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YASHPEH
International Folktales Collection

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Story No. 561


The Dumb Shepherd

Book Name:

Folklore of the Santal Parganas

Tradition: India

There was once a very rich and powerful Raja and in his heart he thought that there was no one so powerful in the world as himself; thus he thought but he told no one of his thought. One day he made up his mind to see whether others could guess what he was thinking, so he called together his officers and servants and dependants and bade them tell him what thought was in his heart. Many of them made guesses, but not one gave an answer which satisfied the Raja.

Then the Raja told his dewan that he must without fail find some one who would, guess his thought, and he gave the dewan exactly one month’s time in which to search. The dewan searched high and low but all in vain, and as the time drew near he grew more and more anxious, for he feared that he would fall into disgrace. But he had a daughter and she consoled him and told him to cheer up, as she would find a man on the day fixed to read the Raja’s thoughts. The dewan had to take what comfort he could from this promise, and when the appointed day arrived, his daughter brought a dumb shepherd whom they employed and bade her father take him to the Raja. The dewan thought it very unlikely that the dumb shepherd would succeed where others had failed, but he saw no alternative to following his daughter’s advice.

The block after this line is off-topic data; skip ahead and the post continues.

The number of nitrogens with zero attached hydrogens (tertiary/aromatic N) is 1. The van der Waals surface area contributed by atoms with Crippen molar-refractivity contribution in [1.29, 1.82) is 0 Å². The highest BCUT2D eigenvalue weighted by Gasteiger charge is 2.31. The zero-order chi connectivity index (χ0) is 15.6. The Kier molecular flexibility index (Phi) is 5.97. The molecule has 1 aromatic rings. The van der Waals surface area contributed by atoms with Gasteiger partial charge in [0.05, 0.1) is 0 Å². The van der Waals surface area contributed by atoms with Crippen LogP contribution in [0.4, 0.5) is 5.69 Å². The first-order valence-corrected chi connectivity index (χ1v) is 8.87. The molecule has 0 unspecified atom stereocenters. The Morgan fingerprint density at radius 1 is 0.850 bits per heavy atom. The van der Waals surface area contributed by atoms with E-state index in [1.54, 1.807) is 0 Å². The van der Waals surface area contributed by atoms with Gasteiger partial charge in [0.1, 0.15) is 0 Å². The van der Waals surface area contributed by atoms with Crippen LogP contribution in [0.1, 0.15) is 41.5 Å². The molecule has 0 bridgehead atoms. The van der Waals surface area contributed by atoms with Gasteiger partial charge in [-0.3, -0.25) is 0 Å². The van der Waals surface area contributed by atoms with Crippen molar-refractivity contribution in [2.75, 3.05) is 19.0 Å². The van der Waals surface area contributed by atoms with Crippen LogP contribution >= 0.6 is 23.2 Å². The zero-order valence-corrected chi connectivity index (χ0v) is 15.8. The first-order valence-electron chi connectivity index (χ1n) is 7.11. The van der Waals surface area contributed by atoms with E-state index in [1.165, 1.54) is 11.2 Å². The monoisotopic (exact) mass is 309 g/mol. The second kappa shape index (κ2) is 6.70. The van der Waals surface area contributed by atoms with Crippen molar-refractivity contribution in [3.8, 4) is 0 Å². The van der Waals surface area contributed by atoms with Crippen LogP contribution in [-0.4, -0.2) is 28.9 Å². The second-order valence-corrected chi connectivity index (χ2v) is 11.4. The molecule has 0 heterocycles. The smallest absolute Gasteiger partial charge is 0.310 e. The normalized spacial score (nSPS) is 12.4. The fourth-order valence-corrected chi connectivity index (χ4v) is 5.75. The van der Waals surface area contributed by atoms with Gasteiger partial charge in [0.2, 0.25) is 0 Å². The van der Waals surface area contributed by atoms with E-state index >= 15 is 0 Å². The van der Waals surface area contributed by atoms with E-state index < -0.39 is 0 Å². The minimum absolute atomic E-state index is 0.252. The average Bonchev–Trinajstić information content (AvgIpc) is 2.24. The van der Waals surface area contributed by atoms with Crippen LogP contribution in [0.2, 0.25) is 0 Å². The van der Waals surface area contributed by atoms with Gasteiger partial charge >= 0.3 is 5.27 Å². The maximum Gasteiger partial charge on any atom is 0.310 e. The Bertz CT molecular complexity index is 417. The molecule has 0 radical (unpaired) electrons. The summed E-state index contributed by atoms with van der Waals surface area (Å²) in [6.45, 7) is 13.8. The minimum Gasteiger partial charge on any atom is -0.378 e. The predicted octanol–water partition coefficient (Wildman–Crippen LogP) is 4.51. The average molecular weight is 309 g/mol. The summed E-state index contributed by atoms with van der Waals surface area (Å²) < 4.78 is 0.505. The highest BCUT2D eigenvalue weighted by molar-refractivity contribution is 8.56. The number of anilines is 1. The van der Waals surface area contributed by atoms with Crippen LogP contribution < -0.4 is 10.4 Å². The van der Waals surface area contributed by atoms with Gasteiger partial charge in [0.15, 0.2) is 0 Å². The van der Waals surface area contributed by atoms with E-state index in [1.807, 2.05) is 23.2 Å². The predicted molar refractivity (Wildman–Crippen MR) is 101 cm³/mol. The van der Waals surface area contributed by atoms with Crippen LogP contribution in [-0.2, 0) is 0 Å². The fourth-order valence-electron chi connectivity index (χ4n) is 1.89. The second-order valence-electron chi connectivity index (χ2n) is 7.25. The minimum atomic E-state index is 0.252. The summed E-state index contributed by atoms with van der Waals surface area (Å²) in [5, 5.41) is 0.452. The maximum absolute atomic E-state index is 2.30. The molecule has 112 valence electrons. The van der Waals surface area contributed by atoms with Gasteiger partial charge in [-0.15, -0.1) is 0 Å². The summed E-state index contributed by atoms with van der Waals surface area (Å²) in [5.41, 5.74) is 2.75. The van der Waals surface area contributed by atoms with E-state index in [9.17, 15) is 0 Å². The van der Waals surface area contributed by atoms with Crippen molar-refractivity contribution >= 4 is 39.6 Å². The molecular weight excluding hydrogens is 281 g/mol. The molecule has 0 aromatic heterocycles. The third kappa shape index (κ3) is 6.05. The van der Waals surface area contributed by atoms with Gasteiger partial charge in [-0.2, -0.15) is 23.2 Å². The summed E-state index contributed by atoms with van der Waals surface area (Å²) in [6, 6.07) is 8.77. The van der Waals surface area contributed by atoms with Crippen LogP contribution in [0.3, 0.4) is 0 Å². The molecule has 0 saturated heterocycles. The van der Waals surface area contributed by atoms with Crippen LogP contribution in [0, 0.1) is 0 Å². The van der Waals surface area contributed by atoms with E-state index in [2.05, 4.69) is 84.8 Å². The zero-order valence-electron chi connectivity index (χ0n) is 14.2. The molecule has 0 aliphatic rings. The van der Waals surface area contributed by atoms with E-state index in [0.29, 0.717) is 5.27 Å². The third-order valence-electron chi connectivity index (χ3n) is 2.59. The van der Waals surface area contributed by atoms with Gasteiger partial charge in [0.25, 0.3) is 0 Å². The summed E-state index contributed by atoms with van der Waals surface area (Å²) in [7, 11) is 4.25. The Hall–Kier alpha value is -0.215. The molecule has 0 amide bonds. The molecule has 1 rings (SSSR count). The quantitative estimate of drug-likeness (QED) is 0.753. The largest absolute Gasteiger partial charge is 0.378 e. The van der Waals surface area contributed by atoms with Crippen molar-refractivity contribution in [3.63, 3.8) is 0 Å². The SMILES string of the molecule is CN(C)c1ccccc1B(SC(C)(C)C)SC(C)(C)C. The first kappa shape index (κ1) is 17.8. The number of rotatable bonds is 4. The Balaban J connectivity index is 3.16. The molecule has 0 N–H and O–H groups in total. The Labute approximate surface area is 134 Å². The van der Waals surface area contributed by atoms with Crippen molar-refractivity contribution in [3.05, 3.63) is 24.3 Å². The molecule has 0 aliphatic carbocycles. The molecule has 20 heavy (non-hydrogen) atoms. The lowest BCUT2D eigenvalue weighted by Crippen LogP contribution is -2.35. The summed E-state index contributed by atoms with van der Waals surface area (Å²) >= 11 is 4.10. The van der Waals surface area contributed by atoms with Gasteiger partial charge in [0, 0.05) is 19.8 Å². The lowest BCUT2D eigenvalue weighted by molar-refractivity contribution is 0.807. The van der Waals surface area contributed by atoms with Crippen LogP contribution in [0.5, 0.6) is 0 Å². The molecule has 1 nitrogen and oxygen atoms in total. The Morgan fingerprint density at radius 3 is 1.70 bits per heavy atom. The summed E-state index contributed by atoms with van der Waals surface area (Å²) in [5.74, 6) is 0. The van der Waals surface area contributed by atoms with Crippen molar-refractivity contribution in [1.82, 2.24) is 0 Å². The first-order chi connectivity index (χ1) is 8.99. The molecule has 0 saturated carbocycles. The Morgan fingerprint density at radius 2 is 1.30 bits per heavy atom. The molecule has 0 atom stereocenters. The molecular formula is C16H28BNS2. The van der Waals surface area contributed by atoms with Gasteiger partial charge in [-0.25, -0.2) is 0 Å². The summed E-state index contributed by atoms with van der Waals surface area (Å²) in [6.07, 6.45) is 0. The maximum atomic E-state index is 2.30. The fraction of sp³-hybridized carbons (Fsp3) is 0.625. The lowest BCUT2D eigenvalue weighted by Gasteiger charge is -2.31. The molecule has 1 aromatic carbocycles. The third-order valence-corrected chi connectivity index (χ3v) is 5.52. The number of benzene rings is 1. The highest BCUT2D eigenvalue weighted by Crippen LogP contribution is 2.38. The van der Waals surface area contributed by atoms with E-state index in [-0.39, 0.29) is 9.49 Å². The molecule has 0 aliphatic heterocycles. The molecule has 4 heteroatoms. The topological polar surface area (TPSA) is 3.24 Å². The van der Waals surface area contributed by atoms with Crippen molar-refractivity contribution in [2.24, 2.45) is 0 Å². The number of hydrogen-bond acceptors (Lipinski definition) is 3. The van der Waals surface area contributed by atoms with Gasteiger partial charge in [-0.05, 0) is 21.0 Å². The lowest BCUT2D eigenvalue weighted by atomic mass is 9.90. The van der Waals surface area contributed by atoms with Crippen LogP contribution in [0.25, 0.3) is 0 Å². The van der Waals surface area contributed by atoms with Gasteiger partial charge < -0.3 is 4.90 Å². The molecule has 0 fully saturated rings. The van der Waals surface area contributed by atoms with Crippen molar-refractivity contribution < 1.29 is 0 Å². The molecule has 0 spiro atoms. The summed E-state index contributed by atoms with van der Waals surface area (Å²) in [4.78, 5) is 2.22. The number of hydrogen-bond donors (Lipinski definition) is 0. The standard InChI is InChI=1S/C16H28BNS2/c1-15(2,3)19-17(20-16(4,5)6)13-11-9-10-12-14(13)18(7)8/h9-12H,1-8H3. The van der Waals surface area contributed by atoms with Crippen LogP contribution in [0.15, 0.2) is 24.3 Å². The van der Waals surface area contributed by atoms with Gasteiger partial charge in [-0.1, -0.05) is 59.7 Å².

So the dewan presented himself before the Raja with the dumb shepherd and found a large company assembled to see what happened. The two stood before the Raja and the dumb man looked at the Raja. Then the Raja held up one finger, at this the dumb shepherd held up two fingers. Then the Raja held up three fingers, but at this the dumb man made signs of dissent and ran away as fast as he could. Then the Raja laughed and seemed very pleased and praised the dewan for having brought him such a clever man, and gave the dewan a rich reward.

The dewan was still at a loss to know what had happened, and begged the Raja to explain what had passed between him and the shepherd. “When I held up one finger,” said the Raja “I asked him whether I alone was Raja, and he by holding up two reminded me that there was God, who was as powerful as I am. Then I asked him whether there was any third, and he vehemently denied that there was. Thus he has read my thoughts, for I have always been thinking that I alone am powerful, but he has reminded me that there is God as well, but no third.”

Then they all went their ways, and that night the dewan questioned the dumb shepherd as to how he had been able to understand the Raja: and the dumb man explained “I have only three sheep of my own, and when I appeared before the Raja he held up one finger, meaning that he wanted me to give him one of my sheep, and as he is a great Raja I offered to give him two; but when he held up three ringers to show that he wanted to take all three from me, I thought that he was going too far and so I ran away.”

By this lucky chance the dewan earned his reward from the Raja.

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